preached to mixed congregations of men, wcWe had for our chaplain a zealous Presby- men, and children, as is our common practice; terian minister, Mr. Beatty, who complained but that they assembled sometimes the marto me that the men did not generally attend ried men, at other times their wives, then the his prayers and exhortations. When they young men, the young women, and the little enlisted, they were promised, besides pay and children; each division by itself. The serprovisions, å gill of rum a day, which was mon I heard was to the latter, who came in
and were placed in rows on benches, the being about to set out on a journey to Virboys under the conduct of a young man their ginia, the officers of my regiment, took it into tutor; and the girls conducted by a young their heads that it would be proper for them woman. The discourse seemed well adapted to escort me out of town, as far as the Lowerto their capacities, and was delivered in a ferry; just as I was getting on horseback they pleasing, familiar manner, coaxing them as it came to my door, between thirty and forty, were to be good. They behaved very orderly, mounted, and all in their uniforms. I had but looked pale and unhealthy, which made not been previously acquainted with their me suspect they were kept too much within project, or I should have prevented it, being doors, or not allowed sufficient exercise. I naturally averse to the assuming of state on inquired concerning the Moravian marriages, any occasion ; and I was a good deal chagrinwhether the report was true that they were ed their appearance, as I could not avoid by lot; I was told that lots were used only their accompanying me. What made it in particular cases: that generally, when a worse was, that as soon as we began to move, young man found himself disposed to marry, they drew their swords and rode with them he informed the elders of his class, who con- naked all the way. Somebody wrote an acsulted the elder ladies that governed the count of this to the proprietor, and it gave young women. As these elders of the differ- him great offence. No such honour had been ent sexes were well acquainted with the tem- paid him, when in the province; nor to any pers and dispositions of their respective pupils, of his governors; and he said it was only they could best judge what matches were proper to princes of the blood royal ; which suitable, and their judgments were generally may be true for aught I know, who was, and acquiesced in. But if, for example, it should still am ignorant of the etiquette in such happen that two or three young women were cases. This silly affair, however, greatly infound to be equally proper for the young man, creased his rancour against me, which was bethe lot was then recurred to. I objected, if fore considerable on account of my conduct in the matches are not made by the mutual the assembly, respecting the exemption of his choice of the parties, some of them may estate from taxation, which I had always opchance to be very unhappy. “And so they posed very warmly; and not without severe may,” answered my informer, " if you let the reflections on the meanness and injustice in parties choose for themselves." Which in- contending for it. He accused me to the deed I could not deny.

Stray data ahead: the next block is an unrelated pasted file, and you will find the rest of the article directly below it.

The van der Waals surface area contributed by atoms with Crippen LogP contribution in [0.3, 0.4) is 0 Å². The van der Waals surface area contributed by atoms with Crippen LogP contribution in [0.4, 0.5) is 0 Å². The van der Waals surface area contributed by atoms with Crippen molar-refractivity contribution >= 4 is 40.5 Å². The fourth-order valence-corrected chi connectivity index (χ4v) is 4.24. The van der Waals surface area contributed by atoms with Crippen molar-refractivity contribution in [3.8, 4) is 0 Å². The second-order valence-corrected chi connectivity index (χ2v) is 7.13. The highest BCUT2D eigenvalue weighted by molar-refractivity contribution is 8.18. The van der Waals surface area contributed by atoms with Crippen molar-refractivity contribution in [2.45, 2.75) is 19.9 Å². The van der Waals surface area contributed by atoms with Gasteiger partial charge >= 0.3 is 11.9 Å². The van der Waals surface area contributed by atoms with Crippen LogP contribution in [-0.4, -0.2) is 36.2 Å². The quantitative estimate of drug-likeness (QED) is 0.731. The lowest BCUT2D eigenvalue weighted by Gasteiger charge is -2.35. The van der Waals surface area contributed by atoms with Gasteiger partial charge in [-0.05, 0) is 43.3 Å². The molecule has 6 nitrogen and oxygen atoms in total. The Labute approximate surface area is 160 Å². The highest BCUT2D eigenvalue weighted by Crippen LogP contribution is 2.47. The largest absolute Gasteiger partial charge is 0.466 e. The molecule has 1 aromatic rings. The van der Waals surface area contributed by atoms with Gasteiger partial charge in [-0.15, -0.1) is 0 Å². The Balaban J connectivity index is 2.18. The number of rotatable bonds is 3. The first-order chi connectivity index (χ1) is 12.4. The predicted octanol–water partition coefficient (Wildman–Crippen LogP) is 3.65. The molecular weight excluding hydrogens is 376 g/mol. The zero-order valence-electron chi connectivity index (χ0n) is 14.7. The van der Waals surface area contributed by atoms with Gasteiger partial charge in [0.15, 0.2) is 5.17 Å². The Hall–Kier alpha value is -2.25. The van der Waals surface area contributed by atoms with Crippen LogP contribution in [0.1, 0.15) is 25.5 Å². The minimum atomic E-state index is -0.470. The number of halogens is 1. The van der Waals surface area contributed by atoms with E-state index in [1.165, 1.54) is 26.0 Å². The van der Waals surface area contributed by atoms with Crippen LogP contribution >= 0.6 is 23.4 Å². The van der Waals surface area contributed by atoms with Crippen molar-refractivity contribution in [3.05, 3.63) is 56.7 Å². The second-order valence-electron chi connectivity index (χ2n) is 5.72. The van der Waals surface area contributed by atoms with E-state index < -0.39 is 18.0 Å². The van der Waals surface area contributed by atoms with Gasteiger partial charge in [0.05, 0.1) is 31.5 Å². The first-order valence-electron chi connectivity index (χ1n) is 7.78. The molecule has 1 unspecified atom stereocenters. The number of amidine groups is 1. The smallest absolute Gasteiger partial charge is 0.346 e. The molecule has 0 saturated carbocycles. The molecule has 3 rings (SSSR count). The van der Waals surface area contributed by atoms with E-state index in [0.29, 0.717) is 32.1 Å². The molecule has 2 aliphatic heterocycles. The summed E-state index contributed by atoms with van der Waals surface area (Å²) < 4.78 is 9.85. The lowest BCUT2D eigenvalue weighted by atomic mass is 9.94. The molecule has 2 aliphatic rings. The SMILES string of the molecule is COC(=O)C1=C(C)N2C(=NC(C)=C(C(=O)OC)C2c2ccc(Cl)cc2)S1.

ministry, as being the great obstacle to the Being returned to Philadelphia, I found the king's service: preventing by my influence association went on with great success, the in the house, the proper form of the bills for inhabitants that were not quakers, having raising money; and he instanced the parade pretty generally come into it, formed them with my officers, as a proof of my having an selves into companies, and chose their cap intention to take the government of the protains, lieutenants, and ensigns, according to vince out of his hands by force. He also apthe new law. Dr. Bond visited me and gave plied to sir Everard Faukener, the post-mas me an account of the pains he had taken to ter-general, to deprive me of my office; but spread a general good liking to the law, and it had no other effect than to procure from sir ascribed much to those endeavours. I had Everard a gentle admonition. the vanity to ascribe all to my dialogue; how- Notwithstanding the continual wrangle ever, not knowing but that he might be in between the governor and the house, in which the right, I let him enjoy his opinion; which I as a member had so large a share, there still I take to be generally the best way in such subsisted a civil intercourse between that